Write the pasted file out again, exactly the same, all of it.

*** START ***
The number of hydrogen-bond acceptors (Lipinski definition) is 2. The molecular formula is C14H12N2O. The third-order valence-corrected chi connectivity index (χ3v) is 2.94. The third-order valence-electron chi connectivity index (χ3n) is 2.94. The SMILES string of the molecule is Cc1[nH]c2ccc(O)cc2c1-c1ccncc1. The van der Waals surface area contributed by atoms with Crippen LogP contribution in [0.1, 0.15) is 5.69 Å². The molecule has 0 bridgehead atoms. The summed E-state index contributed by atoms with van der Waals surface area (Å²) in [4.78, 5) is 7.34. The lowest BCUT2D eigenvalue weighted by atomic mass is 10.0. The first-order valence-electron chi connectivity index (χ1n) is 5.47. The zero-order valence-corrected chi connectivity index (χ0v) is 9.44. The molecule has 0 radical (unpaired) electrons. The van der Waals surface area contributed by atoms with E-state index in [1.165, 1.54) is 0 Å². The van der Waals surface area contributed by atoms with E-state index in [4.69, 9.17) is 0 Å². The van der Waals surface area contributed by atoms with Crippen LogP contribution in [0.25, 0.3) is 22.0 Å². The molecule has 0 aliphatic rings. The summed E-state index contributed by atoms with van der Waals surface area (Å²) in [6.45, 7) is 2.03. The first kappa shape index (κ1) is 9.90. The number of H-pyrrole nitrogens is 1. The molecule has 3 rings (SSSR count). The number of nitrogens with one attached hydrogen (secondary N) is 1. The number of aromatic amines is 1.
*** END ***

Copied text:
The number of hydrogen-bond acceptors (Lipinski definition) is 2. The molecular formula is C14H12N2O. The third-order valence-corrected chi connectivity index (χ3v) is 2.94. The third-order valence-electron chi connectivity index (χ3n) is 2.94. The SMILES string of the molecule is Cc1[nH]c2ccc(O)cc2c1-c1ccncc1. The van der Waals surface area contributed by atoms with Crippen LogP contribution in [0.1, 0.15) is 5.69 Å². The molecule has 0 bridgehead atoms. The summed E-state index contributed by atoms with van der Waals surface area (Å²) in [4.78, 5) is 7.34. The lowest BCUT2D eigenvalue weighted by atomic mass is 10.0. The first-order valence-electron chi connectivity index (χ1n) is 5.47. The zero-order valence-corrected chi connectivity index (χ0v) is 9.44. The molecule has 0 radical (unpaired) electrons. The van der Waals surface area contributed by atoms with E-state index in [1.165, 1.54) is 0 Å². The van der Waals surface area contributed by atoms with E-state index in [4.69, 9.17) is 0 Å². The van der Waals surface area contributed by atoms with Crippen LogP contribution in [0.25, 0.3) is 22.0 Å². The molecule has 0 aliphatic rings. The summed E-state index contributed by atoms with van der Waals surface area (Å²) in [6.45, 7) is 2.03. The first kappa shape index (κ1) is 9.90. The number of H-pyrrole nitrogens is 1. The molecule has 3 rings (SSSR count). The number of nitrogens with one attached hydrogen (secondary N) is 1. The number of aromatic amines is 1.